A gunman opened fire inside a Poway, Calif., synagogue April 27, the final night of the Jewish celebration of Passover, killing one woman and injuring three other people, including the synagogue’s rabbi.
The attack at Chabad of Poway took place six months to the day after a mass shooting at Tree of Life synagogue in Pittsburgh, Penn., in which 11 people were killed.
The alleged shooter, 19-year-old John Earnest, was arrested after fleeing the synagogue and calling 911.
The gunman entered the synagogue 20 minutes into a Passover celebration that began at 11 a.m. and opened fire with an assault rifle, according to the San Diego Union-Tribune. About 100 people were in the synagogue at the time. More casualties were prevented because the shooter’s rifle jammed during the attack, authorities say.
Lori Kaye, 60, died in a nearby hospital. She was shot after stepping between the gunman and Rabbi Yisroel Goldstein, who had been shot in the hand.
In a statement Saturday evening, the Jewish Federations of Canada – UIA and the Centre for Israel and Jewish Affairs (CIJA) said they were “shocked and saddened” by the attack. “On the final day of Passover, the sanctity of the Sabbath services was destroyed when a hateful anti-Semitic murderer killed one worshipper and injured three others,” the statement reads.
The statement also says that the CIJA and its National Community Security Program were in contact with Canadian law enforcement to track the situation. “While there is no information whatsoever to suggest an elevated threat to Jewish communities in Canada, we are grateful that law enforcement across Canada were aware and responded accordingly with the necessary resources to safeguard our community.
“We encourage all members of our community to be vigilant; if you see something suspicious, you should contact police immediately.”
The Anglican Church of Canada sent out a prayer through its Facebook page, writing, “We are watching the horrific scenes unfolding in California…. We pray for the soul killed at prayer. We pray for those wounded. Lord, grant the families in grief, your comfort.”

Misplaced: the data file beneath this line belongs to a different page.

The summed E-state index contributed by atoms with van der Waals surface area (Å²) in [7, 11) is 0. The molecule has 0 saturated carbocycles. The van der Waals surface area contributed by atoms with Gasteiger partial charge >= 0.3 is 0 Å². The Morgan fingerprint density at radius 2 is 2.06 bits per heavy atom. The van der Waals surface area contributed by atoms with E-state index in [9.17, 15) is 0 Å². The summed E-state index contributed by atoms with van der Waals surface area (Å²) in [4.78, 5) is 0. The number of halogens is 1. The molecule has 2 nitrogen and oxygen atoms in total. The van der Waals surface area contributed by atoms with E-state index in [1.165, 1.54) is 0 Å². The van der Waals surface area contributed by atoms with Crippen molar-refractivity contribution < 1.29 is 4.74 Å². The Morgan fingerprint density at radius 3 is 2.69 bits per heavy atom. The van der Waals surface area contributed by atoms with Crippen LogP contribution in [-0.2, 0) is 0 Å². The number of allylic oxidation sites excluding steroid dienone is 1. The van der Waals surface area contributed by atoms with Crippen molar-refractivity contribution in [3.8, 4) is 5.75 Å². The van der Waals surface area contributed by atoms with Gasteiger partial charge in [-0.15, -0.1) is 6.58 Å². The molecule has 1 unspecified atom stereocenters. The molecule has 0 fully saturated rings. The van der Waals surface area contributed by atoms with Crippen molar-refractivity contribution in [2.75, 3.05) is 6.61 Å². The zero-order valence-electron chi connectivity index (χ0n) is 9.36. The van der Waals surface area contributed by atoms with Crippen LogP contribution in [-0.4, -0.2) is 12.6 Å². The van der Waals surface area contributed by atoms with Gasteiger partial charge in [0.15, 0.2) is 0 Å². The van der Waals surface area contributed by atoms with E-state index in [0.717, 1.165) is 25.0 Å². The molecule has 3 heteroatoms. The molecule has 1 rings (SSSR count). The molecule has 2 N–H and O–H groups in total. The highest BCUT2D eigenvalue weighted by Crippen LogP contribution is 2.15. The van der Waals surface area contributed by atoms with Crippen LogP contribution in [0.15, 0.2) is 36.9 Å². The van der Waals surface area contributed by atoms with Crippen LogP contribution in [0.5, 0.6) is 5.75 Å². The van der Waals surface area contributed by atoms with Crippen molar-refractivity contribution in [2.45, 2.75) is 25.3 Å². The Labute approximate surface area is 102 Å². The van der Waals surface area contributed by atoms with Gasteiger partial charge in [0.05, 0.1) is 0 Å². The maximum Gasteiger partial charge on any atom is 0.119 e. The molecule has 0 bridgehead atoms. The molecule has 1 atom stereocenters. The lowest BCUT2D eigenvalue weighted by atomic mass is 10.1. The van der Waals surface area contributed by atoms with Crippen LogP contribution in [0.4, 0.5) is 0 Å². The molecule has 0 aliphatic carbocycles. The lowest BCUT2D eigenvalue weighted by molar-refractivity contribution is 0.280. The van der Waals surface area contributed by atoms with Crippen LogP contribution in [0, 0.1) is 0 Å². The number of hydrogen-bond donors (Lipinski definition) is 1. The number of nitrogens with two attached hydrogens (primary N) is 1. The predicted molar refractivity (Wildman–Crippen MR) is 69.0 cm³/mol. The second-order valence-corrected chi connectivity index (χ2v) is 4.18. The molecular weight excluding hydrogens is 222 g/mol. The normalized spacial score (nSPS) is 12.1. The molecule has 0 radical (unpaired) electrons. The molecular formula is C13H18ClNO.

National Bishop of the Evangelical Lutheran Church in Canada Susan Johnson tweeted a prayer “for an end to all forms of anti-Semitism.”
The World Council of Churches (WCC) condemned the attack in a statement, in which WCC general secretary Rev. Olav Fykse Tveit stated that people have the right to gather at places of worship in peace, and that violence in such places is “appalling.”
“These murderous assaults on people as they gather for prayer hurt us all,” said Tveit. “In response, we must not allow our communities to be driven apart but must redouble our efforts to live together in peace and respect.”
Canon Kevin George, rector of St. Aidan’s Anglican Church in London, Ont., felt “bereft” when he heard the news. The priest posted a video to the church’s Facebook page decrying “hatred, violence and extremism.”
In the video, which has been viewed more than 1,500 times, George says, he is “convinced that we can work towards a world where extremism and hatred and violence and empire-building at the cost of putting others down can be changed; that a world that includes all of that is not necessary. We can eradicate this stuff. We just need to have the courage to speak up, to call on our elected officials to do better, to not fan the flames of this for political gain.”
An anti-Semitic “open letter” was posted on an online message board under the name John Earnest hours before the attack.
The post, to the message board 8chan, was almost identical to the post made on the same site by Brenton Tarrant, who is charged with killing 50 people at a mosque in Christchurch, New Zealand, in March. It also references Pittsburgh synagogue shooter Robert Bowers, arraigned in U.S. federal court in February.
The letter also claims responsibility for the attempted arson of a mosque in nearby Escondido, Calif., in March, a claim which is now being investigated by authorities. The arsonist left a note at the scene referencing the New Zealand massacres.
The shooting follows on the heels of several violent incidents targeting religious groups. Earlier this month, the 21-year-old son of a sheriff’s deputy was arrested and charged with hate crimes in connection to the arson of three historically black churches in Louisiana. On Wednesday, April 24, a driver in California injured eight people when he drove into a crowd of pedestrians. Police say the driver believed the people he attacked were Muslim. And on Easter Sunday, an Islamic militant group in Sri Lanka carried out a series of suicide bombings, many targeting Christian churches, that killed more than 250 people.